Gardening This Weekend: October 19, 2017
As you start preparing your landscape and garden for cool months ahead, there are some critical tasks of the fall. Here is this week’s list.
• Finish dividing spring-flowering perennials, including violets, candytuft, thrift and Louisiana phlox, Shasta daisies, iris, daylilies, purple coneflowers, gloriosa daisies and others.
• Nursery stock while selections are still outstanding and as nurseries begin their end-of-season sales. This is the very best month of the year to plant woody plants into your landscape.
• Tulips and Dutch hyacinths can be bought now, but they need to go into the fridge at 45 degrees for the next two months, then planted mid-December. They will not bloom normally without the “pre-chilling” treatment. Daffodils and grape hyacinths can be planted immediately.
• Pansies, violas, pinks, snapdragons, ornamental cabbage and kale and other cold-hardy annual color can be planted now.
• Lawn to keep it at the same height you’ve been using all summer and fall. Letting grass grow tall in the fall does not improve its winter hardiness. It actually weakens the grass allowing weeds to invade in the process.
• Erratic shoots from shrubs and vines, but save major reshaping for mid-winter.
• Dead or damaged branches from shade trees before they go bare for the winter.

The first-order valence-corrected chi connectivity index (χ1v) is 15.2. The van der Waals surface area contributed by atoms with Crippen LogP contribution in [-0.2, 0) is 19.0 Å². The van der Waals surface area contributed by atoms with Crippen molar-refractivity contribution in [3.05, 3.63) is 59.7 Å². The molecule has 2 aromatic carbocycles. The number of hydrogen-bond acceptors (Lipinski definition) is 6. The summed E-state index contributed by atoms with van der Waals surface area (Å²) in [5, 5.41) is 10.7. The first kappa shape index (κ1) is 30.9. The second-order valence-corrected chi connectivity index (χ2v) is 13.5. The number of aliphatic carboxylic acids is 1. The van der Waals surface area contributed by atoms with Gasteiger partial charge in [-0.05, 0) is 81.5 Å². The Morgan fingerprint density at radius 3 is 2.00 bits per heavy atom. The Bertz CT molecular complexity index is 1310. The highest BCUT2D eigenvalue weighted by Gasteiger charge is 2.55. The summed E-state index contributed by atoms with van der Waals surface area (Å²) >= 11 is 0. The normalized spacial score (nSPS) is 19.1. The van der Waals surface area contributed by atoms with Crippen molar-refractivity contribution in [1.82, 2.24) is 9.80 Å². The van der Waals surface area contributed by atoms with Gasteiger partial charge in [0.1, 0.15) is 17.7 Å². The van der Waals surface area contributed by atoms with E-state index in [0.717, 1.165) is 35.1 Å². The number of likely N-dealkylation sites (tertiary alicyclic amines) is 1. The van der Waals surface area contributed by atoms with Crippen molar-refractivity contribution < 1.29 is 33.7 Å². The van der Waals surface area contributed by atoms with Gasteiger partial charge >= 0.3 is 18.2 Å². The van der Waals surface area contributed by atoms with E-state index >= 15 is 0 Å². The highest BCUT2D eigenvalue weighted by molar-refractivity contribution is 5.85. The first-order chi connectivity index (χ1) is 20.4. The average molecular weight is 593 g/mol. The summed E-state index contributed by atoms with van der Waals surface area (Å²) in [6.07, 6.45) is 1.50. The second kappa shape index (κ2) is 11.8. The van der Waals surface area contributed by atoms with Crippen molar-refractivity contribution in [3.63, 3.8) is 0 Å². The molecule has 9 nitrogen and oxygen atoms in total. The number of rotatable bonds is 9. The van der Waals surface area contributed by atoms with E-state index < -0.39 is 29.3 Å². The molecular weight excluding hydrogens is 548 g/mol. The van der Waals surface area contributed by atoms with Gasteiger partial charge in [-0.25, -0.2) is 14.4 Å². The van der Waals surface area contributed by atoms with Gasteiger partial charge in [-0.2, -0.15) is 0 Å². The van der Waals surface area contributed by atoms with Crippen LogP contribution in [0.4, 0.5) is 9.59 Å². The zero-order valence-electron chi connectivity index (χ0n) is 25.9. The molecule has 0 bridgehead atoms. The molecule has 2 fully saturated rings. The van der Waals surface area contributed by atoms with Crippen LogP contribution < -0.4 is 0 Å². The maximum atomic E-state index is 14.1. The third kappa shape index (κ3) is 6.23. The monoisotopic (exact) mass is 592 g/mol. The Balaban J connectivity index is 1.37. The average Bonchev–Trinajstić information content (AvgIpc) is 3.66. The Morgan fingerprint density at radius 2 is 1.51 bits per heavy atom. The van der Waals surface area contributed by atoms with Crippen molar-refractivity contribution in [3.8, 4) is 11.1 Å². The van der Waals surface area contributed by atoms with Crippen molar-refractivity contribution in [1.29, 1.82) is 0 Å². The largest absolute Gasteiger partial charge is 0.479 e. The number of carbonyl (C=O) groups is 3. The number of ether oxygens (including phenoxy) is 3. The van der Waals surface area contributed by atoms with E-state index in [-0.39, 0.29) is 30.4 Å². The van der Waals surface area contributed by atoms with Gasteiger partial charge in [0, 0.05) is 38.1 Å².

• Winter annuals with high-nitrogen, water-soluble plant food for quickest possible take off.
• Fescue and rye with high-nitrogen fertilizer to promote vigorous growth this fall.
ON THE LOOKOUT:
• To kill existing turf, weeds in places where you want to create new beds for spring plantings, apply a glyphosate-only herbicide by spraying precisely within the bed’s boundaries. It will kill the vegetation without contaminating the soil, but it must be applied before frost turns the growth brown.
• Brown patch in St. Augustine. This fungus is ramping up at full speed across Texas. It appears suddenly in round patches, usually in grass that has been wet at night. Affected blades pull loose easily from the runners. Here is the story we ran on it two weeks ago.
• Watch roses for signs of rose rosette virus and destroy affected plants (including roots) at once to limit its spread. Here is information I leave on my website’s home page.